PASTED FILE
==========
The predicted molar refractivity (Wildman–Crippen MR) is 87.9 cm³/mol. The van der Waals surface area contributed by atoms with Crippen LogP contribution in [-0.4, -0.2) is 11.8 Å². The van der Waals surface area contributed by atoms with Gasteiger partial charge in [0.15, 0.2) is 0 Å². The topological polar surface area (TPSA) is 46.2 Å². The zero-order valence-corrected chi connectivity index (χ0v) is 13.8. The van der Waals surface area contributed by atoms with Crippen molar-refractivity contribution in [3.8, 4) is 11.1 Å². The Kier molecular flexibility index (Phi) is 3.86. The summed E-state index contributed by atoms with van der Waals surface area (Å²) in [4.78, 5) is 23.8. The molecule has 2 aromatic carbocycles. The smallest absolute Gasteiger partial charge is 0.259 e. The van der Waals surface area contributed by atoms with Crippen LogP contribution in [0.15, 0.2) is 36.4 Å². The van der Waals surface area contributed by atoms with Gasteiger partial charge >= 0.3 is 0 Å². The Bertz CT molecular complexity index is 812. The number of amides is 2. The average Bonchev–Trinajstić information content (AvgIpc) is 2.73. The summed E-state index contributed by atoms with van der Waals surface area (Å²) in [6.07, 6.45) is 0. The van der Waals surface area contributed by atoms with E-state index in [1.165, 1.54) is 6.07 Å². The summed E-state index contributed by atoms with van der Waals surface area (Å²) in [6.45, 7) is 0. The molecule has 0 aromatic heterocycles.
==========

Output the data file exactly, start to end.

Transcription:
The predicted molar refractivity (Wildman–Crippen MR) is 87.9 cm³/mol. The van der Waals surface area contributed by atoms with Crippen LogP contribution in [-0.4, -0.2) is 11.8 Å². The van der Waals surface area contributed by atoms with Gasteiger partial charge in [0.15, 0.2) is 0 Å². The topological polar surface area (TPSA) is 46.2 Å². The zero-order valence-corrected chi connectivity index (χ0v) is 13.8. The van der Waals surface area contributed by atoms with Crippen molar-refractivity contribution in [3.8, 4) is 11.1 Å². The Kier molecular flexibility index (Phi) is 3.86. The summed E-state index contributed by atoms with van der Waals surface area (Å²) in [4.78, 5) is 23.8. The molecule has 2 aromatic carbocycles. The smallest absolute Gasteiger partial charge is 0.259 e. The van der Waals surface area contributed by atoms with Crippen LogP contribution in [0.15, 0.2) is 36.4 Å². The van der Waals surface area contributed by atoms with Gasteiger partial charge >= 0.3 is 0 Å². The Bertz CT molecular complexity index is 812. The number of amides is 2. The average Bonchev–Trinajstić information content (AvgIpc) is 2.73. The summed E-state index contributed by atoms with van der Waals surface area (Å²) in [6.07, 6.45) is 0. The van der Waals surface area contributed by atoms with E-state index in [1.165, 1.54) is 6.07 Å². The summed E-state index contributed by atoms with van der Waals surface area (Å²) in [6.45, 7) is 0. The molecule has 0 aromatic heterocycles.